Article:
Ladurée pastry counter in Paris. Photo by alphacityguides.
  • Pastry counter at Fougasse in Paris. Photo by alphacityguides.
  • Pastry at Dalloyau in Paris. Photo by alphacityguides.
  • Pierre Hermé chocolate display in Paris. Photo by alphacityguides.
  • Pierre Hermé pastry counter in Paris. Photo by alphacityguides.
  • Eric Kayser bread and pastry counter in Paris. Photo by alphacityguides.
  • Ladurée pastry counter in Paris. Photo by alphacityguides.
  • Ladurée hot chocolate in Paris. Photo by alphacityguides.
  • Pierre Hermé macaron display in Paris. Photo by alphacityguides.
  • Mille-feuille at Fauchon in Paris. Photo by alphacityguides.
  • Jean-Paul Hévin chocolate display. Photo by alphacityguides.
  • Pastry window at Hugo & Victor in Paris. Photo by alphacityguides

Best Pastry Shops in Paris

10 pastry shops you'll love!

If you're visiting Paris it's not likely that you'll leave without sampling some of the worlds best pastries—considering you can find tasty treats at every cart and corner of the city. But with all these choices (and only so much room for these divine desserts), where do you start? And more importantly, which pâtisseries are the ones you'll regret missing? Fear not lover of all things sweet, we've taken on the tough job of sampling the best, most famous, oldest, and the downright sinfully delicious, pastry shops in Paris, and managed to narrowed it down to 10 places you simply must try.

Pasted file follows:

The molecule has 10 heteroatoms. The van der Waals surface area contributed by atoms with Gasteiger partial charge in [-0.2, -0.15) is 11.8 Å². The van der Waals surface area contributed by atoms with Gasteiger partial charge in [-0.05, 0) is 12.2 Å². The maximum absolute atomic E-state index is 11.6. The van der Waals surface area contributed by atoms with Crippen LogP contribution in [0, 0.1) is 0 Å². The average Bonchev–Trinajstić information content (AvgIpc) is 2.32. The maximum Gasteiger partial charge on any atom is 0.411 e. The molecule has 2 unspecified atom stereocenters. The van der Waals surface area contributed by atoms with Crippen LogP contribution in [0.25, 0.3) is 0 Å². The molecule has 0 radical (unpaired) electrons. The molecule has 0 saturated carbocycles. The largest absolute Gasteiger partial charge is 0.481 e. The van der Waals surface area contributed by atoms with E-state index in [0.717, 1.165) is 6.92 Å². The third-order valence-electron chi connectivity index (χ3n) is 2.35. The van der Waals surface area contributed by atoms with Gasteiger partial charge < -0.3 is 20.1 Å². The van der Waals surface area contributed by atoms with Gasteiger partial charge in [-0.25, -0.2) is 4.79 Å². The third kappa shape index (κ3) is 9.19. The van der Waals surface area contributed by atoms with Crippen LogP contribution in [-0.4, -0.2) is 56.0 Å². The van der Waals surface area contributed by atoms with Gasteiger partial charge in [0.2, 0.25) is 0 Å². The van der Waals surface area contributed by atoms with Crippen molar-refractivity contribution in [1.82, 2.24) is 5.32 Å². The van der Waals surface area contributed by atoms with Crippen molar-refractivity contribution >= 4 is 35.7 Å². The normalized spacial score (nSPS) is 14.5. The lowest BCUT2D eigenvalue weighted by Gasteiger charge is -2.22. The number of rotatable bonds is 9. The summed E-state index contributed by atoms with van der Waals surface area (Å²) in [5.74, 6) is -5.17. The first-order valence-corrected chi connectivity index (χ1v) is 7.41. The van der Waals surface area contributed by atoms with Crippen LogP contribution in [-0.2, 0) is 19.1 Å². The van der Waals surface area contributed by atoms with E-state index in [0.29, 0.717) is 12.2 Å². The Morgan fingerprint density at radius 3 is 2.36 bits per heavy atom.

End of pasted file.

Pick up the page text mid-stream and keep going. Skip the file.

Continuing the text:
Laduree macaroons in Paris


Unless you've been living under a rock, you probably heard the rumors that Ladurée macarons are some of the best in the world. Well, rumors get started for a reason, and this one is pretty accurate. The macarons are what the house does best, and what they are most well known for. Each tiny pastel colored cookie is stuffed with flavored buttercream and lined up in neat little rows. Ladurée is also famous for their thick, rich hot chocolate which compliments their pastries perfectly. Step back in time by heading to the main location on Champs-Élysées to marvel at the historic mint green tea salon with original fixtures and decoration from the 1800's—Ladurée is not only delicious it's beautiful to boot.

Pierre Herme pastries in Paris.

Pierre Hermé